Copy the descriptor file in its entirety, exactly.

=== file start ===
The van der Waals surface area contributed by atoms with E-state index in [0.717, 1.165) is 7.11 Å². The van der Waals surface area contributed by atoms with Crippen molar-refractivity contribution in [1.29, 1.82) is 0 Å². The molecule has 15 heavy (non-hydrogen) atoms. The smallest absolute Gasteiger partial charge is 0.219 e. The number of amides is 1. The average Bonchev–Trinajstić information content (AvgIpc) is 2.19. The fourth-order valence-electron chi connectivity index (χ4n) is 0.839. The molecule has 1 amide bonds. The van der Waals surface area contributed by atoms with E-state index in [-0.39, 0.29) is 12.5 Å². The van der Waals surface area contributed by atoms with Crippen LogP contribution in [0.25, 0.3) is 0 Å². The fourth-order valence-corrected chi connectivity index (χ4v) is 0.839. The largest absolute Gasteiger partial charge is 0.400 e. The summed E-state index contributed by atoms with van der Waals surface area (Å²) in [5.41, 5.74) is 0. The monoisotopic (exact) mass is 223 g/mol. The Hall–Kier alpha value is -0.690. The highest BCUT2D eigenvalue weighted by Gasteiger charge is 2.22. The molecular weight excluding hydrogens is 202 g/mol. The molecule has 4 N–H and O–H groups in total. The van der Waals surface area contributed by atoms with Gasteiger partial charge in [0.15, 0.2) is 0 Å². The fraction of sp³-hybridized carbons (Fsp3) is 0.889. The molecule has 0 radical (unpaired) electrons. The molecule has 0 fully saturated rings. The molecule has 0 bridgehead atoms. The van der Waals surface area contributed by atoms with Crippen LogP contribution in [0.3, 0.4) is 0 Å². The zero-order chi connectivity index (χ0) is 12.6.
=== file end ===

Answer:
The van der Waals surface area contributed by atoms with E-state index in [0.717, 1.165) is 7.11 Å². The van der Waals surface area contributed by atoms with Crippen molar-refractivity contribution in [1.29, 1.82) is 0 Å². The molecule has 15 heavy (non-hydrogen) atoms. The smallest absolute Gasteiger partial charge is 0.219 e. The number of amides is 1. The average Bonchev–Trinajstić information content (AvgIpc) is 2.19. The fourth-order valence-electron chi connectivity index (χ4n) is 0.839. The molecule has 1 amide bonds. The van der Waals surface area contributed by atoms with E-state index in [-0.39, 0.29) is 12.5 Å². The van der Waals surface area contributed by atoms with Crippen LogP contribution in [0.25, 0.3) is 0 Å². The fourth-order valence-corrected chi connectivity index (χ4v) is 0.839. The largest absolute Gasteiger partial charge is 0.400 e. The summed E-state index contributed by atoms with van der Waals surface area (Å²) in [5.41, 5.74) is 0. The monoisotopic (exact) mass is 223 g/mol. The Hall–Kier alpha value is -0.690. The highest BCUT2D eigenvalue weighted by Gasteiger charge is 2.22. The molecular weight excluding hydrogens is 202 g/mol. The molecule has 4 N–H and O–H groups in total. The van der Waals surface area contributed by atoms with Gasteiger partial charge in [0.15, 0.2) is 0 Å². The fraction of sp³-hybridized carbons (Fsp3) is 0.889. The molecule has 0 radical (unpaired) electrons. The molecule has 0 fully saturated rings. The molecule has 0 bridgehead atoms. The van der Waals surface area contributed by atoms with Crippen LogP contribution in [0.3, 0.4) is 0 Å². The zero-order chi connectivity index (χ0) is 12.6.